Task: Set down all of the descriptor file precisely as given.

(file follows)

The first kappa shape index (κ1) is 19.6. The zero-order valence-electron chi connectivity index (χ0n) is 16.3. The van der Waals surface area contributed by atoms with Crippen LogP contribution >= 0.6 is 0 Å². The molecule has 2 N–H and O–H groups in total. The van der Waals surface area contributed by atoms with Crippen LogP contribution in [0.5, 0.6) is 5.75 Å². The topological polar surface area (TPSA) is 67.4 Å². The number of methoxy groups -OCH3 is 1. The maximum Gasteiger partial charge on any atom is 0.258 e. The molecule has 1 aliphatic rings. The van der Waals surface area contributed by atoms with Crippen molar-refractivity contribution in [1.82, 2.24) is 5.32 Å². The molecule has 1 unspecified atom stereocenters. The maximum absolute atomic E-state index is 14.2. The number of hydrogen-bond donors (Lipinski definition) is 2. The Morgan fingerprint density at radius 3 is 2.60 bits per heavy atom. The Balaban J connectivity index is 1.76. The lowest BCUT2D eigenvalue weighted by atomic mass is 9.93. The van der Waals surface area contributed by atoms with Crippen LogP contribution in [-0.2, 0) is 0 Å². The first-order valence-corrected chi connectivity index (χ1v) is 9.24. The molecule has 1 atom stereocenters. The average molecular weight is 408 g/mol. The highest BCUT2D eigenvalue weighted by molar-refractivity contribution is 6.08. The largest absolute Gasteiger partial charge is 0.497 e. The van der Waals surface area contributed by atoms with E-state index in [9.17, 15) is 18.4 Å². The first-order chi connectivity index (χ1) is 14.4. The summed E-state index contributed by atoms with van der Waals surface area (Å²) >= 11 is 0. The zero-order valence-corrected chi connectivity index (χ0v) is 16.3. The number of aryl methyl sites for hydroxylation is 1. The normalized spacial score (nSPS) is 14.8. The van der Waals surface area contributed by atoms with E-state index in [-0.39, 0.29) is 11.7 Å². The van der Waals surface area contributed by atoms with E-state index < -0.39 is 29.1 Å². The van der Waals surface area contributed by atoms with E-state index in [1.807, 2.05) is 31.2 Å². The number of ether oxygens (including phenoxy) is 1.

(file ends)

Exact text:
The first kappa shape index (κ1) is 19.6. The zero-order valence-electron chi connectivity index (χ0n) is 16.3. The van der Waals surface area contributed by atoms with Crippen LogP contribution >= 0.6 is 0 Å². The molecule has 2 N–H and O–H groups in total. The van der Waals surface area contributed by atoms with Crippen LogP contribution in [0.5, 0.6) is 5.75 Å². The topological polar surface area (TPSA) is 67.4 Å². The number of methoxy groups -OCH3 is 1. The maximum Gasteiger partial charge on any atom is 0.258 e. The molecule has 1 aliphatic rings. The van der Waals surface area contributed by atoms with Crippen molar-refractivity contribution in [1.82, 2.24) is 5.32 Å². The molecule has 1 unspecified atom stereocenters. The maximum absolute atomic E-state index is 14.2. The number of hydrogen-bond donors (Lipinski definition) is 2. The Morgan fingerprint density at radius 3 is 2.60 bits per heavy atom. The Balaban J connectivity index is 1.76. The lowest BCUT2D eigenvalue weighted by atomic mass is 9.93. The van der Waals surface area contributed by atoms with Crippen LogP contribution in [-0.2, 0) is 0 Å². The first-order valence-corrected chi connectivity index (χ1v) is 9.24. The molecule has 1 atom stereocenters. The average molecular weight is 408 g/mol. The highest BCUT2D eigenvalue weighted by molar-refractivity contribution is 6.08. The largest absolute Gasteiger partial charge is 0.497 e. The van der Waals surface area contributed by atoms with E-state index in [9.17, 15) is 18.4 Å². The first-order chi connectivity index (χ1) is 14.4. The summed E-state index contributed by atoms with van der Waals surface area (Å²) >= 11 is 0. The zero-order valence-corrected chi connectivity index (χ0v) is 16.3. The number of aryl methyl sites for hydroxylation is 1. The normalized spacial score (nSPS) is 14.8. The van der Waals surface area contributed by atoms with E-state index in [-0.39, 0.29) is 11.7 Å². The van der Waals surface area contributed by atoms with E-state index < -0.39 is 29.1 Å². The van der Waals surface area contributed by atoms with E-state index in [1.807, 2.05) is 31.2 Å². The number of ether oxygens (including phenoxy) is 1.